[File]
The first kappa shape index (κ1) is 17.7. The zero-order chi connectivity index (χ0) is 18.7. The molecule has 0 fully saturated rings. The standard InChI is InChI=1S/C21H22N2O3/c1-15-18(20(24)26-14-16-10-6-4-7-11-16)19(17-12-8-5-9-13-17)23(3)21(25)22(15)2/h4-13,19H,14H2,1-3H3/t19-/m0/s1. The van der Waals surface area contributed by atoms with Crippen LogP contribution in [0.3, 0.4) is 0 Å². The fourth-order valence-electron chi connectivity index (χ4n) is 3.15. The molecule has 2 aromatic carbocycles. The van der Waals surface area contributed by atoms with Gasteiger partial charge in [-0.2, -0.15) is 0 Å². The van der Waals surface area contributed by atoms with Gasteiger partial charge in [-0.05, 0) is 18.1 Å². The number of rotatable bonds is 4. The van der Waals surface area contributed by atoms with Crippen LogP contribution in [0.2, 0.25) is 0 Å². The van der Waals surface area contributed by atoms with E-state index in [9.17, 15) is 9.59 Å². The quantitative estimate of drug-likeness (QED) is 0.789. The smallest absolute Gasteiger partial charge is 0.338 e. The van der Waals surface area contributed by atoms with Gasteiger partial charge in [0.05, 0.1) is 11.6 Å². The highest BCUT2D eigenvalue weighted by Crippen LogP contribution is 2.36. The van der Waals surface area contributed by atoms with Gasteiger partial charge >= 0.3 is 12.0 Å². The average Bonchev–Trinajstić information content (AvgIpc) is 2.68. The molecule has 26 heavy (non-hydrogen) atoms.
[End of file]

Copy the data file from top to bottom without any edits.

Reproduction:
The first kappa shape index (κ1) is 17.7. The zero-order chi connectivity index (χ0) is 18.7. The molecule has 0 fully saturated rings. The standard InChI is InChI=1S/C21H22N2O3/c1-15-18(20(24)26-14-16-10-6-4-7-11-16)19(17-12-8-5-9-13-17)23(3)21(25)22(15)2/h4-13,19H,14H2,1-3H3/t19-/m0/s1. The van der Waals surface area contributed by atoms with Crippen LogP contribution in [0.3, 0.4) is 0 Å². The fourth-order valence-electron chi connectivity index (χ4n) is 3.15. The molecule has 2 aromatic carbocycles. The van der Waals surface area contributed by atoms with Gasteiger partial charge in [-0.2, -0.15) is 0 Å². The van der Waals surface area contributed by atoms with Gasteiger partial charge in [-0.05, 0) is 18.1 Å². The number of rotatable bonds is 4. The van der Waals surface area contributed by atoms with Crippen LogP contribution in [0.2, 0.25) is 0 Å². The van der Waals surface area contributed by atoms with E-state index in [9.17, 15) is 9.59 Å². The quantitative estimate of drug-likeness (QED) is 0.789. The smallest absolute Gasteiger partial charge is 0.338 e. The van der Waals surface area contributed by atoms with Gasteiger partial charge in [0.05, 0.1) is 11.6 Å². The highest BCUT2D eigenvalue weighted by Crippen LogP contribution is 2.36. The van der Waals surface area contributed by atoms with Gasteiger partial charge >= 0.3 is 12.0 Å². The average Bonchev–Trinajstić information content (AvgIpc) is 2.68. The molecule has 26 heavy (non-hydrogen) atoms.